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Littler v. Berryhill

United States District Court, D. Massachusetts

December 19, 2019

LAWRENCE J. LITTLER, Plaintiff,
v.
NANCY A. BERRYHILL, Acting Commissioner of the Social Security Administration, Defendant.

          MEMORANDUM & ORDER

          Indira Talwani United States District Judge

         Plaintiff Lawrence Littler, proceeding pro se, filed a Complaint [#1] seeking review of the Social Security Administration's (“the Agency”) denial of his claim for disability benefits under Title II of the Social Security Act, 42 U.S.C. § 405(g). Defendant Nancy A. Berryhill, Acting Commissioner of the Social Security Administration, moved to dismiss. For the reasons set forth below, the court rejects Defendant's motion to the extent that dismissal is sought for lack of service. To the extent that dismissal is sought on the ground that the complaint is time-barred, the court treats Defendant's motion as a motion for summary judgment under Rule 56, with an opportunity for the parties to respond.

         I. Lack of Service

         Defendant asserts that the Complaint [#1] should be dismissed because Plaintiff failed to complete service on the United States. See Def.'s Mot. to Dismiss 1 [#14]. When suing a federal agency, a plaintiff must serve the United States and also send a copy of the summons and the complaint by registered or certified mail to the agency. Fed.R.Civ.P. 4(i)(2). To serve the United States, a party must deliver a copy of the summons and complaint to the United States attorney for the district where the action is brought or his designee, or to the civil-process clerk at the United States attorney's office using registered or certified mail. Fed.R.Civ.P. 4(i)(1)(A). The party must also send a copy of the summons and complaint by registered or certified mail to the Attorney General of the United States in Washington, D.C. Fed.R.Civ.P. 4(i)(1)(B).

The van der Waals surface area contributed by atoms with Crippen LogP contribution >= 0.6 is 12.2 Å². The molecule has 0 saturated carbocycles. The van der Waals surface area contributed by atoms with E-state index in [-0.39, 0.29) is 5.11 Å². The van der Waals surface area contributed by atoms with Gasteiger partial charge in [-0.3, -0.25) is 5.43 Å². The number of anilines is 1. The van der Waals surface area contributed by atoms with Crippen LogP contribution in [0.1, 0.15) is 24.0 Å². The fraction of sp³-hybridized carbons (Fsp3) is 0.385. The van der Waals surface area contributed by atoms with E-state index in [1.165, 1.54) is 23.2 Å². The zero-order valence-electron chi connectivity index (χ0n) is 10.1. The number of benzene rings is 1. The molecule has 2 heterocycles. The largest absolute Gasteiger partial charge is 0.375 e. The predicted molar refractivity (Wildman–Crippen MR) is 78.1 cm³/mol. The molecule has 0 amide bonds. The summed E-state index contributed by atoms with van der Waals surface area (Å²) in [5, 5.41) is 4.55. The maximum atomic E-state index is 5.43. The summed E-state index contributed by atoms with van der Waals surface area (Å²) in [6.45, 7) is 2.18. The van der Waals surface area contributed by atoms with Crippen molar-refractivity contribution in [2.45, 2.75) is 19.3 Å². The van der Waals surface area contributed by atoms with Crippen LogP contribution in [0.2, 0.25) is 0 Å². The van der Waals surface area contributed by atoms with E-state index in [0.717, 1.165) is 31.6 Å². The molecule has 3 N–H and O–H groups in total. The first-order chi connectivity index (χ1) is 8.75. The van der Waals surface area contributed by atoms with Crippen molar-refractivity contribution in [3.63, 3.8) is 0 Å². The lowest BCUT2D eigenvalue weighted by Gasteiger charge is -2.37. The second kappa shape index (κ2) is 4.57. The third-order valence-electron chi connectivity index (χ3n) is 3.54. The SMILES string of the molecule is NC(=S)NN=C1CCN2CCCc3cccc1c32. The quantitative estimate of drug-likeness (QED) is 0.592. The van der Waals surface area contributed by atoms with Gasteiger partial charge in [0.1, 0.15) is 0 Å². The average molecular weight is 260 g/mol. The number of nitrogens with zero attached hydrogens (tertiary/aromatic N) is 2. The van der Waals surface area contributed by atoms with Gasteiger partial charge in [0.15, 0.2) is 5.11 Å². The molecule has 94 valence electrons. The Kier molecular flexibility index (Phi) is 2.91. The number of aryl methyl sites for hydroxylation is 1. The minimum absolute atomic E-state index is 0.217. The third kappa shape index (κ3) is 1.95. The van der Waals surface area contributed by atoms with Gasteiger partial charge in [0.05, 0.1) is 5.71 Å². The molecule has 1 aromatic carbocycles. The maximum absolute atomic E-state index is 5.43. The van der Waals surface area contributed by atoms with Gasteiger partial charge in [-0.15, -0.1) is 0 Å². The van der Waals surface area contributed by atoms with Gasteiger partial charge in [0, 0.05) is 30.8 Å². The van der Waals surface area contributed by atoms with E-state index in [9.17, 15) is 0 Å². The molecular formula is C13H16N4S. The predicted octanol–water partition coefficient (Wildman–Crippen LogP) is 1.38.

Here, because Plaintiff was granted leave to proceed in forma pauperis, the court allowed Plaintiff to have service made by the United States Marshals Service (“USMS”), and ordered that if directed by the Plaintiff to do so, the USMS shall serve the summons and complaint on the Defendant, with costs of service to be advanced by the United States. Electronic Order [#7]. Plaintiff sought the assistance of the USMS by submitting Form USM-285 and checking the appropriate box to request service on the United States. Pl.'s Opp'n to Mot. to Dismiss (“Pl.'s Opp'n”) 2 ¶ 4 [#19]; Form USM-285, at 2 [#13]. Plaintiff also verifies that he sent a summons and complaint to the Attorney General using certified mail, for which he provides receipts. Pl.'s Opp'n 2 ¶ 4 [#19]; Certified Mail Receipts, attached as Ex. 1 to Pl.'s Opp'n [#19-1]. In her reply, Defendant notes that Plaintiff “provides evidence he alleges establishes service, ” and that “[e]ven accepting that Plaintiff timely provided service, Defendant respectfully submits that Plaintiff's Complaint must be dismissed as untimely.” Def.'s Reply 7 [#23]. Because Defendant's Reply [#23] does not further address Plaintiff's evidence regarding service, the court treats Defendant's argument regarding service as waived.

         II. Statute of Limitations